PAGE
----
Expand Your Offerings

If you’re ready to grow, it may be time to expand your service offerings. 

Expand strategically: what services do your clients often request in addition to yours? If you specialize in kitchen remodels, it may be time to expand to kitchen and bath. If you’re a concrete contractor, you may benefit from offering landscaping services, as well.

The best service expansions are the ones that will help increase the value of your customers — and prevent them from seeking out another contractor to finish the job.

Or Just Keep it Small

Just because you can expand your service offerings, doesn’t always mean you should. Staying in your niche can help you market your business. After all, you don’t want to become a “Jack of all trades, master of none.”

In some cases, the amount of cash flow required to hire more workers and expand your business just isn’t worth it. Staying small could be the ticket to increasing your profits.

Keep Employees Happy

Keeping workers content and happy can pay off, big time.

“I can’t afford to lose one person," said Jay Badame, president and COO of AECOM's Building Construction division "If I do, history has shown that it costs me $250,000 to replace that person in terms of recruitment and training. I have to make sure my competitors aren’t stealing my people.”

Profit sharing plans, job autonomy, health insurance benefits, performance bonuses, and continuing education and training are some of the ways you can show your employees that they’re valued members of your organization.

Keep them happy and working and you won’t have to waste resources finding and training your employee’s replacements.

Stay Safe

Safety is crucial to your success in the construction industry. Not only is it important to keep your workers on the job — and out of the emergency room — but a focus on safety also keeps insurance rates low and cash flow high.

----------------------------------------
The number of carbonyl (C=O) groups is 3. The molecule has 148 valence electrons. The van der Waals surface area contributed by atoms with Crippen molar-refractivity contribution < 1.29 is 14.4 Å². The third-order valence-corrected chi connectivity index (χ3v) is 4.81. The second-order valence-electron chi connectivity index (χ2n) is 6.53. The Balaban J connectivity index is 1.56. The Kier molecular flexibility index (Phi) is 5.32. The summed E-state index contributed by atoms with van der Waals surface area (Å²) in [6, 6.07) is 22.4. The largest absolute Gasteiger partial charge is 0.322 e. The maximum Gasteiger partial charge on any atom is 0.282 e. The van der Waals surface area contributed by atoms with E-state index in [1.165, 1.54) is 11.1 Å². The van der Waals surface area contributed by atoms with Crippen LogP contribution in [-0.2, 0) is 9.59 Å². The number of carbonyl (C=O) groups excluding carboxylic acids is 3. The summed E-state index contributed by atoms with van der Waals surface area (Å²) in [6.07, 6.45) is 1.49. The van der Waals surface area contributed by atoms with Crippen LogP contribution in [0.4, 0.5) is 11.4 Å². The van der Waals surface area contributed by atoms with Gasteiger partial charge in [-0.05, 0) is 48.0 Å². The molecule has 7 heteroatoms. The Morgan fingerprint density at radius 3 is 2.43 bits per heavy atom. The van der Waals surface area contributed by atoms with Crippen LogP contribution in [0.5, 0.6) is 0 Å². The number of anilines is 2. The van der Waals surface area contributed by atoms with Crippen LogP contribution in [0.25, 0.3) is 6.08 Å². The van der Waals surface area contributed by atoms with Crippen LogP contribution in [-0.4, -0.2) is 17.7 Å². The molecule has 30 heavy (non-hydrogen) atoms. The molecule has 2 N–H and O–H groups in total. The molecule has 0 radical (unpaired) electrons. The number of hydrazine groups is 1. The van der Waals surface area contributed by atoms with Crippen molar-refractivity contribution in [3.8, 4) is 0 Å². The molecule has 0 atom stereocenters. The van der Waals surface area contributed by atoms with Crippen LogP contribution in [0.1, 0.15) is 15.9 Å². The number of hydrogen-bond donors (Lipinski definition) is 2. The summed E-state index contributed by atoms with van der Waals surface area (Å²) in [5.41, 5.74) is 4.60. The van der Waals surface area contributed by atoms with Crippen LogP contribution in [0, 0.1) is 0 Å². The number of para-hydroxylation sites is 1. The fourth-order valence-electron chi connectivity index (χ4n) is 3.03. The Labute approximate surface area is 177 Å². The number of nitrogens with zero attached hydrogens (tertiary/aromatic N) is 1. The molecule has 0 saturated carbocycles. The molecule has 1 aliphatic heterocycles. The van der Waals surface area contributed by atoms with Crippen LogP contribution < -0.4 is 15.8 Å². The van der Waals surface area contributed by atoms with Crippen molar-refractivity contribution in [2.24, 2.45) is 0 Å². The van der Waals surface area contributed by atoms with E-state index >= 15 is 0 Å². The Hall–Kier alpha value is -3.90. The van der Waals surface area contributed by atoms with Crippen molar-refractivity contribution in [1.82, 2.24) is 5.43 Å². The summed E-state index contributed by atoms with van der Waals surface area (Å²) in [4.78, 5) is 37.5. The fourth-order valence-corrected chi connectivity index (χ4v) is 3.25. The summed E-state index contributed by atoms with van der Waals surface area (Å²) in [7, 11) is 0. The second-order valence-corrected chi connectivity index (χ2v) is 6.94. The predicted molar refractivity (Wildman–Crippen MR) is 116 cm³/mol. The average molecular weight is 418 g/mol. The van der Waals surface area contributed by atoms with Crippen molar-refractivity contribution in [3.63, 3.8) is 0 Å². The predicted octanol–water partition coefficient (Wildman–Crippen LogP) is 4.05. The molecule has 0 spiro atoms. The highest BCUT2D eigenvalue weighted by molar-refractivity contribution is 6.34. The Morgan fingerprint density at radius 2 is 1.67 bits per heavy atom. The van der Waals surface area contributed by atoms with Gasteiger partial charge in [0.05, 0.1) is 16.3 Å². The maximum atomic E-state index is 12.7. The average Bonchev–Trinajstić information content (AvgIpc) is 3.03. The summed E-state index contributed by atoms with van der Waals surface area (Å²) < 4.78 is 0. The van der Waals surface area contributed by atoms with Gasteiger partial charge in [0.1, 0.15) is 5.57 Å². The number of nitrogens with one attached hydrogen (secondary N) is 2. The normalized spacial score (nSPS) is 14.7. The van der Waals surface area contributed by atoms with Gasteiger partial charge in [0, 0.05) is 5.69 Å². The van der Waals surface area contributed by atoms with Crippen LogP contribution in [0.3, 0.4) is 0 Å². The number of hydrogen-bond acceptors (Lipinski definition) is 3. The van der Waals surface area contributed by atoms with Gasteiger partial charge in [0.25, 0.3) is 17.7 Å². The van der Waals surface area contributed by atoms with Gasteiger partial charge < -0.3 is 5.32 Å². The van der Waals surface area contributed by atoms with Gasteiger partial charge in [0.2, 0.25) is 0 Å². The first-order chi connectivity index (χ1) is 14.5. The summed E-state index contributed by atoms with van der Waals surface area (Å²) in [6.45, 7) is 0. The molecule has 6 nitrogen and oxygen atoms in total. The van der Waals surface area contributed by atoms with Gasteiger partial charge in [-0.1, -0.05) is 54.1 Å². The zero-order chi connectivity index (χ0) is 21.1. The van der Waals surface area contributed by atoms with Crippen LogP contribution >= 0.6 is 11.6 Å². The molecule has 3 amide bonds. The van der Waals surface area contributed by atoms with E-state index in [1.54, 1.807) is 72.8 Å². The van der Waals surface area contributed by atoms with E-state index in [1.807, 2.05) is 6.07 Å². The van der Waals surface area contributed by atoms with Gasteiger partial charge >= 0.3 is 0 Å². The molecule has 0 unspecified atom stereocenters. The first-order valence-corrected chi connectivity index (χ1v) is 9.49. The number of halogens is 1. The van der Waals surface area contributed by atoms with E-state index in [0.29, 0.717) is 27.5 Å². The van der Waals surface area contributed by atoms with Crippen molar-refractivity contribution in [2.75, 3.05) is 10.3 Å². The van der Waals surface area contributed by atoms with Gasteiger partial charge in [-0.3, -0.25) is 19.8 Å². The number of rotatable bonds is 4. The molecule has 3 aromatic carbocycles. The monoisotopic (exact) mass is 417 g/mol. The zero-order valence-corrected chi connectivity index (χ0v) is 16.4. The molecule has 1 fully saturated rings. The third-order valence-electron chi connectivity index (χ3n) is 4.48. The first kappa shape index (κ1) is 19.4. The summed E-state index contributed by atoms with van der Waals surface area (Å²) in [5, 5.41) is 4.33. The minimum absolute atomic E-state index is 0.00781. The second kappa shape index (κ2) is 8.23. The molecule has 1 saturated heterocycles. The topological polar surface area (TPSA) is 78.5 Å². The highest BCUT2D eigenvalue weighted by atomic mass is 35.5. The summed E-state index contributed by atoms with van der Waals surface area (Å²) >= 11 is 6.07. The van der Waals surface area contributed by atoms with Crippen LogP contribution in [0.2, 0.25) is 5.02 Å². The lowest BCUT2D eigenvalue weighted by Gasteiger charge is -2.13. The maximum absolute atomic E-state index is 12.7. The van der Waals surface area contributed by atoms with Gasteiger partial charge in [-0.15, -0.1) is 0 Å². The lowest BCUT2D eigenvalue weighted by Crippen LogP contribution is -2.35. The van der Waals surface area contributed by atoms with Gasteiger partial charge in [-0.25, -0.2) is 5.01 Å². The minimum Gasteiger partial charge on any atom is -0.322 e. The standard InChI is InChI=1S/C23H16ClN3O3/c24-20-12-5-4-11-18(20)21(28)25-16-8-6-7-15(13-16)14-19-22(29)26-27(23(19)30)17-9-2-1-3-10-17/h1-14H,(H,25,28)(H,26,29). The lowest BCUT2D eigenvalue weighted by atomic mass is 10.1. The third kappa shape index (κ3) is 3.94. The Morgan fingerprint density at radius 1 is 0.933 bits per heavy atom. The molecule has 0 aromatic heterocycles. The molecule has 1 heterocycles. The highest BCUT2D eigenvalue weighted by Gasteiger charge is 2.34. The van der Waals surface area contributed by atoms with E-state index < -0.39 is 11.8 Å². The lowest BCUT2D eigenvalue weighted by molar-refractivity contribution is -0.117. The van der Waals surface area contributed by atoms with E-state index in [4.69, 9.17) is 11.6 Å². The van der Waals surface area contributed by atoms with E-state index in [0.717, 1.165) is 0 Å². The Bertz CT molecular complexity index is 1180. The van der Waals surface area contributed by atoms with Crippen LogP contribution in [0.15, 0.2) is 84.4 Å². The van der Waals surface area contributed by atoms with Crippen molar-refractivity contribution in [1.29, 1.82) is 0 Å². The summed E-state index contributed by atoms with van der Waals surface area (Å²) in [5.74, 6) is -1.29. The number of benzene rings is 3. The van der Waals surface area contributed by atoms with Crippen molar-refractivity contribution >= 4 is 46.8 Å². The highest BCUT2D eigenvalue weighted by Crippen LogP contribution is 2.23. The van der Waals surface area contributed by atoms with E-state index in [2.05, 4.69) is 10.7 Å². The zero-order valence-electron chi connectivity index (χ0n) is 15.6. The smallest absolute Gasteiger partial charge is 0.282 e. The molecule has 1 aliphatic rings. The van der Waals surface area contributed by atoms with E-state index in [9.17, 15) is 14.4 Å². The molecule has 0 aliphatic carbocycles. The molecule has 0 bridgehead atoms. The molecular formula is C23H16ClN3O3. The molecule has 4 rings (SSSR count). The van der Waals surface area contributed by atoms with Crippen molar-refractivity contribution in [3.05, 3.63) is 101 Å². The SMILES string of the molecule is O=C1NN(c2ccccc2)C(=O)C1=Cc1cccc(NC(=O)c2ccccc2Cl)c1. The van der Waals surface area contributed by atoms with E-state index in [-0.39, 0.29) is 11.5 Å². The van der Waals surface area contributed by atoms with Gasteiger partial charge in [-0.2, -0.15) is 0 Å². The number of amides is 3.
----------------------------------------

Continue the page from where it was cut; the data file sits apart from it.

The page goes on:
Keep a perfect safety record by:

  • Daily safety meetings
  • Weekly tactical meetings
  • Regular safety training sessions, 
  • Identify  potential hazards at the beginning of every task
  • Creating a top-down safety culture in your company

Get Creative with Cash and Credit

Having enough cash is imperative to grow your contractor business.  Secure enough operating capital to support growth & bonding. 

You need to cover job costs, pay vendors for materials, meet payroll, and pay subs. If you don't pay your subs on time, no one will want to work for you. If you don't pay your suppliers on time, your credit rating will suffer.

If you’re feeling the cash-crunch, it may be time to secure a bigger line of credit. 

How much credit do you need? A good rule of thumb is to cover 10% of your annual sales.

If big banks aren’t enthusiastic about lending to you, don’t take no for an answer. Sometimes small contracting businesses need to get creative to find alternative (non-bank) methods of financing.

Growing and expanding your contractor business can be exciting and profitable, as long as you do it strategically. Really take the time to rethink your services, offerings, digital presence, financial situation, and impact on your employees, and you’ll find yourself increasing your business in no time at all.




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40169 Truckee Airport Rd. Ste #203
Truckee, California 96161